20 Silicon Valley techies win Chunhui bid

Updated: 2013-09-17 11:10

By Yu Wei in San Francisco (China Daily)

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20 Silicon Valley techies win Chunhui bid

Chinese Consul General in San Francisco Yuan Nansheng (right) and Ken Xie, founder and CEO of Fortinet, served as judges at the finals of the 8th Chunhui Cup Chinese Oversea Students Innovation and Entrepreneurship Competition of San Francisco Bay Area on Sunday in Santa Clara Convention Center. Yu Wei / China Daily

Silicon Valley's growing number of Chinese entrepreneurs has turned the technology hub into a branch venue for an annual Beijing-based contest that encourages overseas Chinese high-tech talent to come back to work in their homeland.

The 8th annual Chunhui Cup Chinese Overseas Students Innovation and Entrepreneurship Competition of the San Francisco Bay Area kicked off on Sunday. Some 40 projects were chosen from a number of entries to compete for first and second prizes and the right to go to the finals in China.

Sponsored by the Ministry of Education and the Ministry of Science and Technology of the People's Republic of China, the Chunhui Cup competition is now in its eighth year since it debuted in 2006. Previous contests have selected nearly 1,184 innovative and entrepreneurial programs and more than 300 of those - at least - are now working businesses operating in China.

"This is the first time that the Chunhui Cup set up a sub-contest in San Francisco," said Chinese Consul General in San Francisco Yuan Nansheng. "The move was warmly welcomed by overseas students and scholars on the West Coast." The Chinese Consulate General in San Francisco is one of the co-organizers for the Bay Area competition.

Yuan says this extra outreach will offer more overseas Chinese talents on the West Cost of the US access to the competition. The San Francisco competition has received 147 entries since registration began in April and 120 programs qualified, accounting for 44 percent of total programs worldwide this year.

Out of the 120 qualifiers, 40 programs stood out, and of those, 20 programs finally claimed a first prize. Projects ranged from Internet and biopharmaceuticals to new energy and environmental protection.

Li Yifan, a recent PhD graduate from the University of Illinois at Urbana-Champaign, whose environmental related program has crowned the first prize, said he and his team decided to apply for the Chunhui Cup when they heard the competition was about China, which is their startup's target market, where they see a huge demand for their system.

"Our technology enables enterprises to monitor their pollution results in real time and create plans to minimize it," Li said. "Due to the nature of this online monitoring technology, it prevents both user and vendor from cheating the system. In addition, it enjoys the benefits of high bandwidth and high accuracy, which are very important in a monitoring device."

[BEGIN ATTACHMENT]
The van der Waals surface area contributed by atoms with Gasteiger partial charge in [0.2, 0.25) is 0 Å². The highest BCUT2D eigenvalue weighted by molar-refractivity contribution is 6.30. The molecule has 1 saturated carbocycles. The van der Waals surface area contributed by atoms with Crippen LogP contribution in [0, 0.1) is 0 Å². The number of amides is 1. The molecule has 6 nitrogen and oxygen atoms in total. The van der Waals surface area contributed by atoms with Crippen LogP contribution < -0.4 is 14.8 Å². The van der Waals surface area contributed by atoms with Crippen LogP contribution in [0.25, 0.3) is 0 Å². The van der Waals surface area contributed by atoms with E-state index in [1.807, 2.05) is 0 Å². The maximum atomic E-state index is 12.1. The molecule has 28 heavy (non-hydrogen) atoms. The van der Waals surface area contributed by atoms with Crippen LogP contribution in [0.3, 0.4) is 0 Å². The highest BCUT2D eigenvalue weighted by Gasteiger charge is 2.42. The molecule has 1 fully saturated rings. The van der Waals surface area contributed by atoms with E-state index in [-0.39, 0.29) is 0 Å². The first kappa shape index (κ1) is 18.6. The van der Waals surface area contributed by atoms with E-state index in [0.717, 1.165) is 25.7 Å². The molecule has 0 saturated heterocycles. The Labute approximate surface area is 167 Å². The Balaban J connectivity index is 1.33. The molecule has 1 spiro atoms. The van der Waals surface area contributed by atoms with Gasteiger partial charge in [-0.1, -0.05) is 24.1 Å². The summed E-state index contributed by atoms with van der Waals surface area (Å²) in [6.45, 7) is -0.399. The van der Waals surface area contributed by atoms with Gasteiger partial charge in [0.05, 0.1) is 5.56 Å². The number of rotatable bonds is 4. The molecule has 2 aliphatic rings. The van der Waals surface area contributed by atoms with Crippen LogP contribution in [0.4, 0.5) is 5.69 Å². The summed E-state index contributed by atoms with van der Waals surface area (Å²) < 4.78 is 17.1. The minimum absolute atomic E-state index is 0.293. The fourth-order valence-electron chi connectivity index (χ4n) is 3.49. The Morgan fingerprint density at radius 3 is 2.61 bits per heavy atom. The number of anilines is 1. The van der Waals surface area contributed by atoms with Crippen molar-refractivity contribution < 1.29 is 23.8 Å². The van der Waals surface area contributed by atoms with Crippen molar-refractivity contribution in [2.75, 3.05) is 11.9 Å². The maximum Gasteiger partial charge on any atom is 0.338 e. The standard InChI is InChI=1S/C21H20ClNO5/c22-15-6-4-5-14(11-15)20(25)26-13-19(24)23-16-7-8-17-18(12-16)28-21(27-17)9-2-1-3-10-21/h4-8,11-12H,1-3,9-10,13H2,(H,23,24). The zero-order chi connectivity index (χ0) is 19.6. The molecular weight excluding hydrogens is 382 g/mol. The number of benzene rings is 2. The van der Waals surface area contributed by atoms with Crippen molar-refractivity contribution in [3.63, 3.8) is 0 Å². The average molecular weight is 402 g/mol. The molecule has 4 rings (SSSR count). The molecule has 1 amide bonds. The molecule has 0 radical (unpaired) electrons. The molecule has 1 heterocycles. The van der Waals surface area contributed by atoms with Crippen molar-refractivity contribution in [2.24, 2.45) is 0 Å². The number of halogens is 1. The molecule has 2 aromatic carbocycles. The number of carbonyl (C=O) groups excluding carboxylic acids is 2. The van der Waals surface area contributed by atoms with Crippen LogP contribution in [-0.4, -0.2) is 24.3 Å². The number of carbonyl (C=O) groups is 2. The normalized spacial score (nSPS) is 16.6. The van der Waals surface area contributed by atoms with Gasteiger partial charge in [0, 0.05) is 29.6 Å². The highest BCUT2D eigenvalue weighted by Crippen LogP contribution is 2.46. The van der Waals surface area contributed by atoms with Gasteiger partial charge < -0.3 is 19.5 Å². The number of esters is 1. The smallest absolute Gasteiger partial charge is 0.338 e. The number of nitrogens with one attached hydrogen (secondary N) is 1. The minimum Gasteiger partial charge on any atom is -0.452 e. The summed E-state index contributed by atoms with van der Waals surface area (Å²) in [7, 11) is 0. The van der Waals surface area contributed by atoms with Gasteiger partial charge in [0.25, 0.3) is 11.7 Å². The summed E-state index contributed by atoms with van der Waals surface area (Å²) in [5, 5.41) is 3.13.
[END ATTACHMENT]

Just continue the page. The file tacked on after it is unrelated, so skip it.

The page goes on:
Li looks forward to going to China for the final round of the competition. "We want to show what me and my team have and make a contribution towards environmental protection there," he said.

The competition is not only attractive to those young startup entrepreneurs, but also drew in experienced entrepreneurs like Lu Minghua, another first prize winner and CEO of eChinachem, an integrated Chinese media company for the chemical, pharmaceutical and life science industries.

Lu brought his startup called 360Guanxi.com, a supply chain platform for companies and professionals to build up micro-portals for their products and technology.

Lu said the opportunity to reach a bigger audience is what made him enter the Chunhui Cup.

"The Chunhui Cup is very reputable and famous competition and this is national level contest that has a very good brand," Lu said.

Lu, who graduated from Yale in the early '90s, said the reason he is founding a new company is because he has personally observed the tremendous growth in Chinese industries.

"For many of our business customers, their personal wealth and their companies have grown because of the tremendous growth in China. We ourselves have also benefited from this era, so what we want to do is to focus more on China," Lu said.

Consul General Yuan said San Francisco was loaded with talent. "I have no doubt that contestants from San Francisco will achieve a significant breakthrough in the end," he added.


(China Daily USA 09/17/2013 page2)